where and are the estimated values of and respectively.

Intrarater reliability

In a one-factor design to measure intrarater reliability, each rater scores a different set of subjects. Therefore, even though they use the same set of labels, each column of the data table is associated with a different set of subjects.

A model of the following form is assumed:

where is the rater effect and is the error term, with and .

The measure of the intrarater reliability, , is then given by:

where and are the estimated values of and respectively.

: Random Factorial Design

In a random factorial design, each subject is scored by the same set of raters. The set of raters have been randomly selected from a larger population of raters.

A model of the following form is assumed:

where is the subject effect, is the rater effect, is the subject-rater interaction effect and is the error term, with , , and .

Interrater reliability

The measure of the interrater reliability, , is given by:

where , , and are the estimated values of , , and respectively.

Intrarater reliability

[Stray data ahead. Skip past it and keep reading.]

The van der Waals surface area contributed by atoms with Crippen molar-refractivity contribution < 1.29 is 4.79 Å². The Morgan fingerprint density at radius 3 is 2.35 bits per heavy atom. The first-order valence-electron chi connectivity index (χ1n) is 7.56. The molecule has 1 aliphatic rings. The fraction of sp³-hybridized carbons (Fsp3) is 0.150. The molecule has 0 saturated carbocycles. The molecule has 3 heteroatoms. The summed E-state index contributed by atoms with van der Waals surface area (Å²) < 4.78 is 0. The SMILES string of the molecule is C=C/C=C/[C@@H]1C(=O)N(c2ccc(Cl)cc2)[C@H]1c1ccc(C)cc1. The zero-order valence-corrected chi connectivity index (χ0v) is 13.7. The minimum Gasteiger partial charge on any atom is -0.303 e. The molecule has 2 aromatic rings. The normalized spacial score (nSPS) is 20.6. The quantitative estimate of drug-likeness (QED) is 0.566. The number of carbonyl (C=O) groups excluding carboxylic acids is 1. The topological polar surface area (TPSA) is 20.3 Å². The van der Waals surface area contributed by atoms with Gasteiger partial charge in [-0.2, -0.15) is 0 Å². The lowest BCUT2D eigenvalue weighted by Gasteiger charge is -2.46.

The measure of the intrarater reliability, , is given by:

where , , and are the estimated values of , , and respectively.

: Mixed Factorial Design

In a mixed factorial design, each subject is scored by the same set of raters and these are the only raters of interest.

A model of the following form is assumed:

where is the subject effect, is the fixed rater effect, is the subject-rater interaction effect and is the error term, with , , , and .

Interrater reliability

The measure of the interrater reliability, , is then given by:

where , and are the estimated values of , and respectively.

Intrarater reliability

The measure of the intrarater reliability, , is then given by:

where , and are the estimated values of , and respectively.

As well as an estimate of the ICC, icc returns an approximate confidence interval for the ICC and an -statistic, , associated degrees of freedom ( and ) and p-value, , for testing that the ICC is zero.

Details on the formula used to calculate the confidence interval, , , , , , and are given in Gwet (2014). In the case where there are no missing data these should tie up with the formula presented in Shrout and Fleiss (1979).

In some circumstances, the formula presented in Gwet (2014) for calculating , , and can result in a negative value being calculated. In such instances, = 102, the offending estimate is set to zero and the calculations continue as normal.

It should be noted that Shrout and Fleiss (1979) also present methods for calculating the ICC based on average scores, denoted , and . These are not supplied here as multiple replications are allowed () hence there is no need to average the scores prior to calculating ICC when using icc.

References

Gwet, K L, 2014, Handbook of Inter-rater Reliability, Fourth Edition, Advanced Analytics LLC

Shrout, P E and Fleiss, J L, 1979, Intraclass Correlations: Uses in Assessing Rater Reliability, Pyschological Bulletin, Vol 86 (2), 420–428